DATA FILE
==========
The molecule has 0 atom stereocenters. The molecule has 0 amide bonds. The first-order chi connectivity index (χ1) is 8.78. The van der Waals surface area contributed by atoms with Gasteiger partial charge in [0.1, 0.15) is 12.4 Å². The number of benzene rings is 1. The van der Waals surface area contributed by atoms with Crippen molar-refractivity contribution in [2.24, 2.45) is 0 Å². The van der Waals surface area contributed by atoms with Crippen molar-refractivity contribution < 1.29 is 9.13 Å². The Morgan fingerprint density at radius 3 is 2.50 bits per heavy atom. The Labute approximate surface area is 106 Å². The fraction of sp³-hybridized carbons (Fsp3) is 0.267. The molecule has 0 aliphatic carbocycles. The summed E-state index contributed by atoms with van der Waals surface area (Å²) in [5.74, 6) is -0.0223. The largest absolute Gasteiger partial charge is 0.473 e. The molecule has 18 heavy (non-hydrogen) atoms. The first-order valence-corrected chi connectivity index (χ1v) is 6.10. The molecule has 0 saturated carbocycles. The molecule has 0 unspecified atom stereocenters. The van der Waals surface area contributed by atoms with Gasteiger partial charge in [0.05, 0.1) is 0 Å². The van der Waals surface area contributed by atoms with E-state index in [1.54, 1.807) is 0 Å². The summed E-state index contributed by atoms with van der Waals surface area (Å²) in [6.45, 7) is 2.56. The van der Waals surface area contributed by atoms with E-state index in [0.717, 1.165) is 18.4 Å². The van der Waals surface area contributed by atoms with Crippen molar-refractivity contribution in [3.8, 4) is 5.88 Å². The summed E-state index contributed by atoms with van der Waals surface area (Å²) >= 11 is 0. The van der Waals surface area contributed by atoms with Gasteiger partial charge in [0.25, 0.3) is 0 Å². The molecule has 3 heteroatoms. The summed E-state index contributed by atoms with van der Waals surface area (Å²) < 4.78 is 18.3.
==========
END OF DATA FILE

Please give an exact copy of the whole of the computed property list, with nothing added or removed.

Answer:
The molecule has 0 atom stereocenters. The molecule has 0 amide bonds. The first-order chi connectivity index (χ1) is 8.78. The van der Waals surface area contributed by atoms with Gasteiger partial charge in [0.1, 0.15) is 12.4 Å². The number of benzene rings is 1. The van der Waals surface area contributed by atoms with Crippen molar-refractivity contribution in [2.24, 2.45) is 0 Å². The van der Waals surface area contributed by atoms with Crippen molar-refractivity contribution < 1.29 is 9.13 Å². The Morgan fingerprint density at radius 3 is 2.50 bits per heavy atom. The Labute approximate surface area is 106 Å². The fraction of sp³-hybridized carbons (Fsp3) is 0.267. The molecule has 0 aliphatic carbocycles. The summed E-state index contributed by atoms with van der Waals surface area (Å²) in [5.74, 6) is -0.0223. The largest absolute Gasteiger partial charge is 0.473 e. The molecule has 18 heavy (non-hydrogen) atoms. The first-order valence-corrected chi connectivity index (χ1v) is 6.10. The molecule has 0 saturated carbocycles. The molecule has 0 unspecified atom stereocenters. The van der Waals surface area contributed by atoms with Gasteiger partial charge in [0.05, 0.1) is 0 Å². The van der Waals surface area contributed by atoms with E-state index in [1.54, 1.807) is 0 Å². The summed E-state index contributed by atoms with van der Waals surface area (Å²) in [6.45, 7) is 2.56. The van der Waals surface area contributed by atoms with E-state index in [0.717, 1.165) is 18.4 Å². The van der Waals surface area contributed by atoms with Crippen molar-refractivity contribution in [3.8, 4) is 5.88 Å². The summed E-state index contributed by atoms with van der Waals surface area (Å²) >= 11 is 0. The van der Waals surface area contributed by atoms with Gasteiger partial charge in [0.25, 0.3) is 0 Å². The molecule has 3 heteroatoms. The summed E-state index contributed by atoms with van der Waals surface area (Å²) < 4.78 is 18.3.